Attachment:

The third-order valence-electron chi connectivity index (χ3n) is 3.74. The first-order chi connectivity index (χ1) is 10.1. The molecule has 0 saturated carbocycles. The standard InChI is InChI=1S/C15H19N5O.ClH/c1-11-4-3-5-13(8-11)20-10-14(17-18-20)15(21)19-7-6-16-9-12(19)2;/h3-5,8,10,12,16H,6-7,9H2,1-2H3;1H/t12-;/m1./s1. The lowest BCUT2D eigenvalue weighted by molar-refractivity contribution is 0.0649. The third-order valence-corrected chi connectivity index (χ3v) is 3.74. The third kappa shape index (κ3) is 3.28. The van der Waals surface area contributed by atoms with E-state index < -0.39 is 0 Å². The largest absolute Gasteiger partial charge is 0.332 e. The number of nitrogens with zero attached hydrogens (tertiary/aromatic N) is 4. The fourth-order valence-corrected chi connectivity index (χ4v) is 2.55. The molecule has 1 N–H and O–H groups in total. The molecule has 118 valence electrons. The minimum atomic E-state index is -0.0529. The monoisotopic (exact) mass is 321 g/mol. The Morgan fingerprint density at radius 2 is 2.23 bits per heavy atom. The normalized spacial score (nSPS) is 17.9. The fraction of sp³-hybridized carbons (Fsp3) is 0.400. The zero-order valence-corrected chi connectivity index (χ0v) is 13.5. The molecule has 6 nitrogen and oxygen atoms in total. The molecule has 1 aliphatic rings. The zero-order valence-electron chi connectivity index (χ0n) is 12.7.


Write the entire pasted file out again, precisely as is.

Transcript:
The third-order valence-electron chi connectivity index (χ3n) is 3.74. The first-order chi connectivity index (χ1) is 10.1. The molecule has 0 saturated carbocycles. The standard InChI is InChI=1S/C15H19N5O.ClH/c1-11-4-3-5-13(8-11)20-10-14(17-18-20)15(21)19-7-6-16-9-12(19)2;/h3-5,8,10,12,16H,6-7,9H2,1-2H3;1H/t12-;/m1./s1. The lowest BCUT2D eigenvalue weighted by molar-refractivity contribution is 0.0649. The third-order valence-corrected chi connectivity index (χ3v) is 3.74. The third kappa shape index (κ3) is 3.28. The van der Waals surface area contributed by atoms with E-state index < -0.39 is 0 Å². The largest absolute Gasteiger partial charge is 0.332 e. The number of nitrogens with zero attached hydrogens (tertiary/aromatic N) is 4. The fourth-order valence-corrected chi connectivity index (χ4v) is 2.55. The molecule has 1 N–H and O–H groups in total. The molecule has 118 valence electrons. The minimum atomic E-state index is -0.0529. The monoisotopic (exact) mass is 321 g/mol. The Morgan fingerprint density at radius 2 is 2.23 bits per heavy atom. The normalized spacial score (nSPS) is 17.9. The fraction of sp³-hybridized carbons (Fsp3) is 0.400. The zero-order valence-corrected chi connectivity index (χ0v) is 13.5. The molecule has 6 nitrogen and oxygen atoms in total. The molecule has 1 aliphatic rings. The zero-order valence-electron chi connectivity index (χ0n) is 12.7.